The mystery of black holes



In 1916, the German astronomer Schwarzschild, with the support of Einstein's works, calculated the size of a star whose escape velocity would be equal to the speed of light .
This speed is an absolute limit, and according to relativity, nothing can go faster.

What's more, we know that the size of a neutron star decreases when its mass increases, because gravity becomes stronger than the degeneracy pressure.
If the mass of such a star increases, there comes a time, called the Oppenheimer-Volkoff limit, when the escape velocity becomes equal to the speed of light, and nothing will be able to escape the star.

Let us notice that the cohesion of a neutron star is also depending of the strong nuclear interaction. As the behaviour of this interaction is poorly understood under a high gravity, the Oppenheimer-Volkoff limit is not precisely known. It is contained between 1.5 and 3 solar masses.

mass-radius relationship
On this graph, you can see that the size of a black hole horizon (the Schwarzschild radius) is equal to a neutron star size when its mass is about 2.5 Solar masses (this mass is called the Oppenheimer-Volkoff limit).
Notice that, for a white dwarf or a neutron star, the size decreases when the mass increases !

If nothing, not even light, can't escape, this star becomes invisible : Such an object is called a black hole.
The black hole has no material surface ; the original matter of the star is shrunk to an infinitely dense point, called a singularity.
The "surface" of the black hole is called the horizon, its size is called 'Schwarzschild radius'.

If G is the gravitational constant and M the mass of a body whose radius is R, the escape velocity is -.
In the case of a black hole, this velocity is equal to c the speed of light,
hence the Schwarzschild radius of a black hole is expressed as -

Everything which could happen beyond the horizon is trapped, and can only increase the mass of the black hole.

Contraty to Hollywood movies, a black hole is not a "cosmic vacuum cleaner" : it can only catch objects which come very near. If we replaced the Sun with a black hole, we couldn't notice the difference (at least in terms of gravity, we would miss the heat !)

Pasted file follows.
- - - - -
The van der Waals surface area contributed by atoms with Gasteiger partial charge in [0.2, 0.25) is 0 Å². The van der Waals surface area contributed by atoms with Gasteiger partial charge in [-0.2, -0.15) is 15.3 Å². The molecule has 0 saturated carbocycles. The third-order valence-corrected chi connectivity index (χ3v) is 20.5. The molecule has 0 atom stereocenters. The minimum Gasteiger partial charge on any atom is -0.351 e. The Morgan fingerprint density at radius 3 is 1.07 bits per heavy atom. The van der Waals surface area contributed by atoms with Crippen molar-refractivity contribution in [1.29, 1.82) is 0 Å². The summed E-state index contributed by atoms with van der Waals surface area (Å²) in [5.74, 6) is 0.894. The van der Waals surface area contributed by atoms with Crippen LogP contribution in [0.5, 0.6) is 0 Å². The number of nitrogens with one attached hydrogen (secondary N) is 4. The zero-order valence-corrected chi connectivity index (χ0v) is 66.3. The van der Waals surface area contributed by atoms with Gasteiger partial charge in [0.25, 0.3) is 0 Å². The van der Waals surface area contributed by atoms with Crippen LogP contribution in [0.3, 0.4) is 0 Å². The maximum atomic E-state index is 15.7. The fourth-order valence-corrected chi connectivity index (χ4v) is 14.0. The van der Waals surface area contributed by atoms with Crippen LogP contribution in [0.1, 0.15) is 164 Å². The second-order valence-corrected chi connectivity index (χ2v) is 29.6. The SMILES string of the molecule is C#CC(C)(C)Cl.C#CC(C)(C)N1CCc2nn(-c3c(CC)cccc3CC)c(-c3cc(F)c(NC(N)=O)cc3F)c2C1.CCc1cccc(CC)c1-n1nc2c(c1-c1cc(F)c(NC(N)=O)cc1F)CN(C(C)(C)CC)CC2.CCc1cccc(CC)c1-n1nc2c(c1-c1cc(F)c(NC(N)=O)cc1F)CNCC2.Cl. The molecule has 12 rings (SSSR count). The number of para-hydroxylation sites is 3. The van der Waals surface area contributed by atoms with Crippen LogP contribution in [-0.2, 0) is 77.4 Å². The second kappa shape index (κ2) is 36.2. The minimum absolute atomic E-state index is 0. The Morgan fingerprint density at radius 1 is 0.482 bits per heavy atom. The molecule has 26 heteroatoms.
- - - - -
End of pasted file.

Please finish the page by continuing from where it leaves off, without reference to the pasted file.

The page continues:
We can view two scenarios to explain the creation of a black hole :

  It must be said that some people, with supporting arguments, think that a black hole is physically impossible.
All the theory about black holes must be considered with the utmost care, by keeping in mind the fact that it's only a mathematical theory, at the moment, but whose physical reality is becoming more and more obvious.

Effects of a black hole

Einstein's general relativity describes gravity as a curvature of the space-time continuum. The more concentrated the mass, the more curvature you obtain.
If we draw the framework of space-time as a plane (actually there are 4 dimensions : 3 for the space, and one for time), we can visualize this curvature, in an illustrative way.

space-time wrapping around a massive body

In the case of a black hole, the curvature may have no end : there would be a tear in the fabric of space-time . We must use the conditional here, because we are entering a field where there is no absolute certainty...

In this space-time, light travels along the shortest path. If space is flat, i.e. non-curved, the path is of course a straight line.
Near a mass, this is no longer true : the mass can act towards the light like an optical lens.

deflection of light
gravitational lens

The effect of a gravitational lens appears here.

Warning : this picture is very simplistic. It is the whole of space-time which is curved. This means that, not only space, but time itself is modified by the central mass.

The more concentrated the mass, the larger the effect. This is a way to detect a black hole if it lies between a star and us.


By analysing the same effect of the bending of light rays, we can try to guess the appearance of a black hole with an accretion disk.

black hole

black hole

Because of the bending of light, a black hole would appear like this hat shape.
(source J-A. Marck/J-P. Luminet).


Kerr's black hole

The idea of the black hole is the result of calculations from general relativity, due to Schwarzschild. He calculated the size of the horizon of a static black hole. Kerr improved the calculations when the black hole is rotating.
In this case, the curvature of space-time looks different, and the singularity is no longer concentrated into a point, but into a ring inside the horizon.

déformation de l'espace-temps au voisinage d'un trou noir en rotation
In this case, space-time is not only curved like a funnel, but it's twisted to follow the rotation of the black hole.
A light ray, directed at the black hole, would follow the red path.

(Source : Sky and Telescope, J. Bergeron)


References :
Schwarzschild's Spacetime (R. Salgado)
Black Holes : A General Introduction (J-P. Luminet)